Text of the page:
NOTE to readers: Some readers did not get the blog yesterday (including me!) so I’m re-sending it. Apologies if you already received it.
Amos pulled four burrs off the last sheep. “In you go Bramble.” And Bramble trotted into the sheep pen.
“Would you like to take first watch tonight, Amos?” asked Ariah, Amos’ father.
“I think it’s time. Are you ready for the job?
Ariah and older son, Ezra, adjusted their sheepskin “beds” near the sheep gate and covered up with blankets. Amos ambled over to a nearby rock to rest and watch for any possible intruders in the night. He propped up his staff beside him with clutched hands and leaned his face on his hands. His heart was warmed by this first time opportunity to prove himself an able shepherd.
Amos listened to the fading “baas” of the sheep and insect noises you only notice when all else is quiet on a Bethlehem hillside.
He thought about the time, six years ago, when he went to the lambing barn to watch his first-ever birth of a lamb. Months of births later, he helped many a ewe struggling to give birth to their lambs and then the day came when he was allowed to join Papa and Ezra for one of their three-day journeys out on the grazing hills.
The Lord is my shepherd, I shall not be in want. He makes me lie down in green pastures, he leads me beside quiet waters, he restores my soul. Psalm 23:1-3
David’s words came with clarity and meaning as Amos thought about his family’s job as shepherds, taking care of every need for their sheep. David held a special place in his heart—his favorite shepherd in the Holy Scriptures. He remembered his father’s words—”David walked these very hills when he was a shepherd boy hundreds of years ago.” Somehow it seemed to make this ground sacred.
Suddenly, Amos heard a howling sound in the distance. “Wolves,” he whispered to himself. He jumped to his feet, yanking the slingshot out of his bag. Sure enough, a pack of wolves made their way across the top of the hill. Amos thought his heart would beat out of his chest. He quickly grabbed three stones and headed toward the sound of their pounding paws,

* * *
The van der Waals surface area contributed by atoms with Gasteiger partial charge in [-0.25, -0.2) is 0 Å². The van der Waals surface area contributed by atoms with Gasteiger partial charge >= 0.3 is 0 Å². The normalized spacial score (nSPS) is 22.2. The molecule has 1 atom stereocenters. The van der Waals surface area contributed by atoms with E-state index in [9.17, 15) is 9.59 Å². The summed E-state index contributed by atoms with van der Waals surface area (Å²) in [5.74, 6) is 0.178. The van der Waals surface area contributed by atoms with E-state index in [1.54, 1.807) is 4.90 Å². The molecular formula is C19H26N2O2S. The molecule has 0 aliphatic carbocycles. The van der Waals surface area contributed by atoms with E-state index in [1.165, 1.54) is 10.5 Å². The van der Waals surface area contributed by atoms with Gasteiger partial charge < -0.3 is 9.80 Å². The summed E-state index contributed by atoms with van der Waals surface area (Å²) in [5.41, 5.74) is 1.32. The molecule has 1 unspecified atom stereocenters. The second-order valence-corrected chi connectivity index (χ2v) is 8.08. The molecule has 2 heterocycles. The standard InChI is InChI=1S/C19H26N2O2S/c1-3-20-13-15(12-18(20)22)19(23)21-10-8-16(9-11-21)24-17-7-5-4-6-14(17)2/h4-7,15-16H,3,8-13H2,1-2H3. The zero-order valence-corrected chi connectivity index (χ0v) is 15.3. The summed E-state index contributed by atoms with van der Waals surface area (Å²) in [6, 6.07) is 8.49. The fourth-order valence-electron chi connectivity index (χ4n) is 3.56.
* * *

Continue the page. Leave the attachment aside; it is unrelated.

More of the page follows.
The pack came within sight. Amos pounded his staff on the ground and shouted sharp hacking sounds at them. They slowed and paused. In a flash, he placed a stone in his sling and aimed at three of the wolves who were clumped together, figuring he would strike one of them. Badly stung, one whimpered and limped around. The others paused temporarily. Again, Amos calmly aimed at another still target. Victory! It was enough to persuade the pack to turn and run.
By this time, Papa was on his feet, running to check on Amos. “Are you okay?”
“Yes, and the wolf pack is gone.”
Amos explained what he had done and received an approving pat on the back. “Good work son.” Papa asked if Amos wanted to sleep now.
“No, I can’t sleep right now. I’ll finish my watch.”
As Amos settled on his rock again, the psalm came back to his mind.
The Lord is my shepherd, I shall not want.
“Thank you, oh Lord, my shepherd.”
~ Joyce ~